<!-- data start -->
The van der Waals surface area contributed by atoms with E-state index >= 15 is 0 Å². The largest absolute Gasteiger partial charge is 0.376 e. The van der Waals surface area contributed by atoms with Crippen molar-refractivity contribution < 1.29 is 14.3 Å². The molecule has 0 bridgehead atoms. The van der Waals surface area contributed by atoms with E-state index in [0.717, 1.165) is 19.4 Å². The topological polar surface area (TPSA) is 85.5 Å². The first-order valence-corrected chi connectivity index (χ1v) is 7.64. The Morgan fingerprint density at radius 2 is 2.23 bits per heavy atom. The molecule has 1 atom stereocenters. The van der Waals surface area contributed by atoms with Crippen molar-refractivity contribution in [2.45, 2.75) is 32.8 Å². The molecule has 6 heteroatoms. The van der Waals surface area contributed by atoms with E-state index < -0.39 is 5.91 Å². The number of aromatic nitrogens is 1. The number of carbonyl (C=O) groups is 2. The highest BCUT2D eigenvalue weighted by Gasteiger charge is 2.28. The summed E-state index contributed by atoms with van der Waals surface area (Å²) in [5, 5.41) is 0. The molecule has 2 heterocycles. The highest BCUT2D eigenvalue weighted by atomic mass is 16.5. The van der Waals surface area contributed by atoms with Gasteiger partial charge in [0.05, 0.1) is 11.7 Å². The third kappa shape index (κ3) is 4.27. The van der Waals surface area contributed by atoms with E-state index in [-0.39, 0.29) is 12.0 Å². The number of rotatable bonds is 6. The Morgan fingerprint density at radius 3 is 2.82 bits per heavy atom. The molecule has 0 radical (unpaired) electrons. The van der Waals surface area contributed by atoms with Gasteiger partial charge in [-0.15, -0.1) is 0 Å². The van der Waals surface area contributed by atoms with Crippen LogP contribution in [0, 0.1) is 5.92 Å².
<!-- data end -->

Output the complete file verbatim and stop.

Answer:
The van der Waals surface area contributed by atoms with E-state index >= 15 is 0 Å². The largest absolute Gasteiger partial charge is 0.376 e. The van der Waals surface area contributed by atoms with Crippen molar-refractivity contribution < 1.29 is 14.3 Å². The molecule has 0 bridgehead atoms. The van der Waals surface area contributed by atoms with E-state index in [0.717, 1.165) is 19.4 Å². The topological polar surface area (TPSA) is 85.5 Å². The first-order valence-corrected chi connectivity index (χ1v) is 7.64. The Morgan fingerprint density at radius 2 is 2.23 bits per heavy atom. The molecule has 1 atom stereocenters. The van der Waals surface area contributed by atoms with Crippen molar-refractivity contribution in [2.45, 2.75) is 32.8 Å². The molecule has 6 heteroatoms. The van der Waals surface area contributed by atoms with E-state index < -0.39 is 5.91 Å². The number of aromatic nitrogens is 1. The number of carbonyl (C=O) groups is 2. The highest BCUT2D eigenvalue weighted by Gasteiger charge is 2.28. The summed E-state index contributed by atoms with van der Waals surface area (Å²) in [5, 5.41) is 0. The molecule has 2 heterocycles. The highest BCUT2D eigenvalue weighted by atomic mass is 16.5. The van der Waals surface area contributed by atoms with Gasteiger partial charge in [0.05, 0.1) is 11.7 Å². The third kappa shape index (κ3) is 4.27. The van der Waals surface area contributed by atoms with E-state index in [-0.39, 0.29) is 12.0 Å². The number of rotatable bonds is 6. The Morgan fingerprint density at radius 3 is 2.82 bits per heavy atom. The molecule has 0 radical (unpaired) electrons. The van der Waals surface area contributed by atoms with Gasteiger partial charge in [-0.15, -0.1) is 0 Å². The van der Waals surface area contributed by atoms with Crippen LogP contribution in [0, 0.1) is 5.92 Å².